What is Alzheimer's Disease
Alzheimer's disease is a progressive, degenerative disease of the brain, which causes thinking and memory to become seriously impaired. It is the most common form of dementia. (Dementia is a syndrome consisting of a number of symptoms that include loss of memory, judgment and reasoning, and changes in mood, behaviour and communication abilities.
There is currently no cure for Alzheimer's disease, but there are treatment options and lifestyle choices that can slow its progression and, within the next five years, treatments are expected that may well stop the disease in its tracks! Also, the pursuit of new research strategies could one day help restore some lost function and memory.
The disease was first identified by Dr. Alois Alzheimer in 1906. He described the two hallmarks of the disease: "plaques" - numerous tiny dense deposits scattered throughout the brain which become toxic to brain cells at excessive levels and "tangles" which interfere with vital processes eventually "choking" off the living cells. As well, when brain cells degenerate and die, the brain markedly shrinks in some regions.
Alzheimer's disease progresses through early, middle and late stages before reaching the final end of life stage. However, identifying the transition from one stage to another is often difficult. Not only does the disease usually progress slowly, but the symptoms related to each stage tend to overlap and the order in which they appear and how long they last varies from person to person.
The duration following diagnosis is usually seven to ten years. However, when the diagnosis is delayed, as it may be if the affected person fails to see a doctor early on, the disease duration is shorter than this. Conversely, as the ability to diagnose Alzheimer's disease improves and people become more willing to be assessed, survival times following diagnosis are lengthening.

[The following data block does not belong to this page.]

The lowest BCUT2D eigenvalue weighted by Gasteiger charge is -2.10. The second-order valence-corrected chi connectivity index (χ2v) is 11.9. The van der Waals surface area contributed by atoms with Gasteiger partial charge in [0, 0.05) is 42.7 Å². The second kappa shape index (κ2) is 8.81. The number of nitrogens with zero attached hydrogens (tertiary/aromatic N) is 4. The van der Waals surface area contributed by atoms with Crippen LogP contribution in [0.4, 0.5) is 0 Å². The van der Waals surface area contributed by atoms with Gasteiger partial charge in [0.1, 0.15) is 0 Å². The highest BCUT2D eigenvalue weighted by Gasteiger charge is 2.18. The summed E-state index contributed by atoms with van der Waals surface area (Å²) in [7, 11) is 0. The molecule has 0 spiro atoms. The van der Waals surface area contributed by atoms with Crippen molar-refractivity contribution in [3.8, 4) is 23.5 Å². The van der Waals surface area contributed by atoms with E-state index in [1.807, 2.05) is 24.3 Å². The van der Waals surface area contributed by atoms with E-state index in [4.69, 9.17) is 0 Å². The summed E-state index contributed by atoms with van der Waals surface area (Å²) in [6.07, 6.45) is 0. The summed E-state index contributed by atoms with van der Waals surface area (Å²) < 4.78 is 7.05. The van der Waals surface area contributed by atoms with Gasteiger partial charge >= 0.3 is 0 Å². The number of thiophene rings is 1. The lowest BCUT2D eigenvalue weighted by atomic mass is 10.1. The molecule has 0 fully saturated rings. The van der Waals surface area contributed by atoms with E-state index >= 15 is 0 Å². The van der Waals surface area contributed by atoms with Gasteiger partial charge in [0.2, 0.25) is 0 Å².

As Alzheimer’s disease progresses and affects different areas of the brain, various abilities become impaired. The result is changes in abilities and/or behaviour. At present, once an ability is lost, it is not known to return. However, research is now suggesting that some relearning may be possible.
The Effects of Alzheimer's disease
Alzheimer's disease eventually affects all aspects of a person's life: how he or she thinks and acts. Since individuals are affected differently, it is difficult to predict the symptoms each person will have, the order in which they will appear, or the speed of the disease's progression.
In general the following will be affected by the disease:
- A person's ability to understand, think, remember and communicate will be affected.
- The ability to make decisions will be reduced.
- Simple tasks that have been performed for years will become more difficult or be forgotten.
- Confusion and memory loss, initially for recent events and eventually for long-term events, will occur.
- The ability to find the right words and follow a conversation will be affected.
Emotions and moods
- A person may appear uninterested and apathetic, and may quickly lose interest in the hobbies they previously enjoyed.
- The ability to control mood and emotion may be lost.
- Some individuals are less expressive and are more withdrawn.
- However, it is now becoming clear that a person even in the later stages of the disease may continue to feel a range of emotions including joy, anger, fear, love, and sadness.
Changes will develop in the way the person reacts to his or her environment. These actions may seem out of character for the person. Some common reactions include:
- repeating the same action or words
- hiding possessions
- physical outbursts
The disease can affect a person's physical co-ordination and mobility, leading to a gradual physical decline. This will affect the person's ability to independently perform day-to-day tasks, such as eating, bathing and getting dressed.